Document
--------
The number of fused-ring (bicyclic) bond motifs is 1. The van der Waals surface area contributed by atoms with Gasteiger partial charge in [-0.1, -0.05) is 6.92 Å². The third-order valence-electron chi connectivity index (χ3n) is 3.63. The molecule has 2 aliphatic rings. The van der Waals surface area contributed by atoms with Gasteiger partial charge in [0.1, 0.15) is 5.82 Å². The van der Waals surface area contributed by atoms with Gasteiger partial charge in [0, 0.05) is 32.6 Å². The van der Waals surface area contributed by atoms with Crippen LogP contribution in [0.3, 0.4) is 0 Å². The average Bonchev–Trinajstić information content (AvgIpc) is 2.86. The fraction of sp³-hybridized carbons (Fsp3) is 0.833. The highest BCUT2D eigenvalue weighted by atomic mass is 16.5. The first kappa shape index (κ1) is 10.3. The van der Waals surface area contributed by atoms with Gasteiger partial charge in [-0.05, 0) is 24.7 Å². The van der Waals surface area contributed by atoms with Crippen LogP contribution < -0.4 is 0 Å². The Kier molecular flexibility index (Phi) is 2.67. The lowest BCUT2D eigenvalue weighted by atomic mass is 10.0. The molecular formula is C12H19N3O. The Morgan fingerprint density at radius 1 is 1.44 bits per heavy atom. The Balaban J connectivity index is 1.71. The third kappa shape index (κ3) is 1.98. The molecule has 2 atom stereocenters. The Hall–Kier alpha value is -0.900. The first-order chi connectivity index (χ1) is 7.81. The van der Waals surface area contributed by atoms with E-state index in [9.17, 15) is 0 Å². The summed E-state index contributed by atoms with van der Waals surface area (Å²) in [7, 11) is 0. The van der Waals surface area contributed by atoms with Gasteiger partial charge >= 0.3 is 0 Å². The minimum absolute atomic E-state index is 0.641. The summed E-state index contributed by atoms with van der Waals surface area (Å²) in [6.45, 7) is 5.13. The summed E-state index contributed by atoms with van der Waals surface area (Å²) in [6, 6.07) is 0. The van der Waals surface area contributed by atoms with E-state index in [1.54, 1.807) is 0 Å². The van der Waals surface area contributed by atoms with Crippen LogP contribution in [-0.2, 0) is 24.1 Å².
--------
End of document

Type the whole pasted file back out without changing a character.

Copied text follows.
The number of fused-ring (bicyclic) bond motifs is 1. The van der Waals surface area contributed by atoms with Gasteiger partial charge in [-0.1, -0.05) is 6.92 Å². The third-order valence-electron chi connectivity index (χ3n) is 3.63. The molecule has 2 aliphatic rings. The van der Waals surface area contributed by atoms with Gasteiger partial charge in [0.1, 0.15) is 5.82 Å². The van der Waals surface area contributed by atoms with Gasteiger partial charge in [0, 0.05) is 32.6 Å². The van der Waals surface area contributed by atoms with Crippen LogP contribution in [0.3, 0.4) is 0 Å². The average Bonchev–Trinajstić information content (AvgIpc) is 2.86. The fraction of sp³-hybridized carbons (Fsp3) is 0.833. The highest BCUT2D eigenvalue weighted by atomic mass is 16.5. The first kappa shape index (κ1) is 10.3. The van der Waals surface area contributed by atoms with Gasteiger partial charge in [-0.05, 0) is 24.7 Å². The van der Waals surface area contributed by atoms with Crippen LogP contribution < -0.4 is 0 Å². The Kier molecular flexibility index (Phi) is 2.67. The lowest BCUT2D eigenvalue weighted by atomic mass is 10.0. The molecular formula is C12H19N3O. The Morgan fingerprint density at radius 1 is 1.44 bits per heavy atom. The Balaban J connectivity index is 1.71. The third kappa shape index (κ3) is 1.98. The molecule has 2 atom stereocenters. The Hall–Kier alpha value is -0.900. The first-order chi connectivity index (χ1) is 7.81. The van der Waals surface area contributed by atoms with E-state index in [9.17, 15) is 0 Å². The summed E-state index contributed by atoms with van der Waals surface area (Å²) in [7, 11) is 0. The van der Waals surface area contributed by atoms with Gasteiger partial charge >= 0.3 is 0 Å². The minimum absolute atomic E-state index is 0.641. The summed E-state index contributed by atoms with van der Waals surface area (Å²) in [6.45, 7) is 5.13. The summed E-state index contributed by atoms with van der Waals surface area (Å²) in [6, 6.07) is 0. The van der Waals surface area contributed by atoms with E-state index in [1.54, 1.807) is 0 Å². The van der Waals surface area contributed by atoms with Crippen LogP contribution in [-0.2, 0) is 24.1 Å².